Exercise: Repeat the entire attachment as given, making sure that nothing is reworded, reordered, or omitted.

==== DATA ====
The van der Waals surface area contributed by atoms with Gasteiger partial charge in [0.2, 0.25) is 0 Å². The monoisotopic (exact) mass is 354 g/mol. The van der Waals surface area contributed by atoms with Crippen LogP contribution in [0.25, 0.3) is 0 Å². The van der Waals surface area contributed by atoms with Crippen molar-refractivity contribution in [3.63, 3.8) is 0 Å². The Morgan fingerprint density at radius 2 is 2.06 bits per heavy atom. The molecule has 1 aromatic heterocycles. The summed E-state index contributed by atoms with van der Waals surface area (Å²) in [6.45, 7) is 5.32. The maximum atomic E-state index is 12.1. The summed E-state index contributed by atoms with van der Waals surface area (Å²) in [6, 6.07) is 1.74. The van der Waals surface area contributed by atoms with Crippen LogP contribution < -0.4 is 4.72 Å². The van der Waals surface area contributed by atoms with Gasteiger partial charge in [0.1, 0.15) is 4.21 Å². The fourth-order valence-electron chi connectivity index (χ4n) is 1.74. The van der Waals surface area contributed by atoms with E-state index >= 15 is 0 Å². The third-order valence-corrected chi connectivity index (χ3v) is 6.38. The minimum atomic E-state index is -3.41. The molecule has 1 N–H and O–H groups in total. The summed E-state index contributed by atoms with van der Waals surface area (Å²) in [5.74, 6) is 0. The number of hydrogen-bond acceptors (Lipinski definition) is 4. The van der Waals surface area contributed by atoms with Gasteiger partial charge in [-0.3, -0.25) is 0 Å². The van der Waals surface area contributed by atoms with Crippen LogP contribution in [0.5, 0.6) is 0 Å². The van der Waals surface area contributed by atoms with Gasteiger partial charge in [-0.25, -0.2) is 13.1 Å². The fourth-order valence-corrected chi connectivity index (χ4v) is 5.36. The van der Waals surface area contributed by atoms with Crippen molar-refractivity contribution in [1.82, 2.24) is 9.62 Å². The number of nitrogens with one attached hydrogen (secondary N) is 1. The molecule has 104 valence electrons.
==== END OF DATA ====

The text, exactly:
The van der Waals surface area contributed by atoms with Gasteiger partial charge in [0.2, 0.25) is 0 Å². The monoisotopic (exact) mass is 354 g/mol. The van der Waals surface area contributed by atoms with Crippen LogP contribution in [0.25, 0.3) is 0 Å². The van der Waals surface area contributed by atoms with Crippen molar-refractivity contribution in [3.63, 3.8) is 0 Å². The Morgan fingerprint density at radius 2 is 2.06 bits per heavy atom. The molecule has 1 aromatic heterocycles. The summed E-state index contributed by atoms with van der Waals surface area (Å²) in [6.45, 7) is 5.32. The maximum atomic E-state index is 12.1. The summed E-state index contributed by atoms with van der Waals surface area (Å²) in [6, 6.07) is 1.74. The van der Waals surface area contributed by atoms with Crippen LogP contribution < -0.4 is 4.72 Å². The van der Waals surface area contributed by atoms with Gasteiger partial charge in [0.1, 0.15) is 4.21 Å². The fourth-order valence-electron chi connectivity index (χ4n) is 1.74. The van der Waals surface area contributed by atoms with E-state index >= 15 is 0 Å². The third-order valence-corrected chi connectivity index (χ3v) is 6.38. The minimum atomic E-state index is -3.41. The molecule has 1 N–H and O–H groups in total. The summed E-state index contributed by atoms with van der Waals surface area (Å²) in [5.74, 6) is 0. The number of hydrogen-bond acceptors (Lipinski definition) is 4. The van der Waals surface area contributed by atoms with Gasteiger partial charge in [-0.3, -0.25) is 0 Å². The van der Waals surface area contributed by atoms with Crippen LogP contribution in [0.5, 0.6) is 0 Å². The van der Waals surface area contributed by atoms with Gasteiger partial charge in [-0.25, -0.2) is 13.1 Å². The fourth-order valence-corrected chi connectivity index (χ4v) is 5.36. The van der Waals surface area contributed by atoms with Crippen molar-refractivity contribution in [1.82, 2.24) is 9.62 Å². The number of nitrogens with one attached hydrogen (secondary N) is 1. The molecule has 104 valence electrons.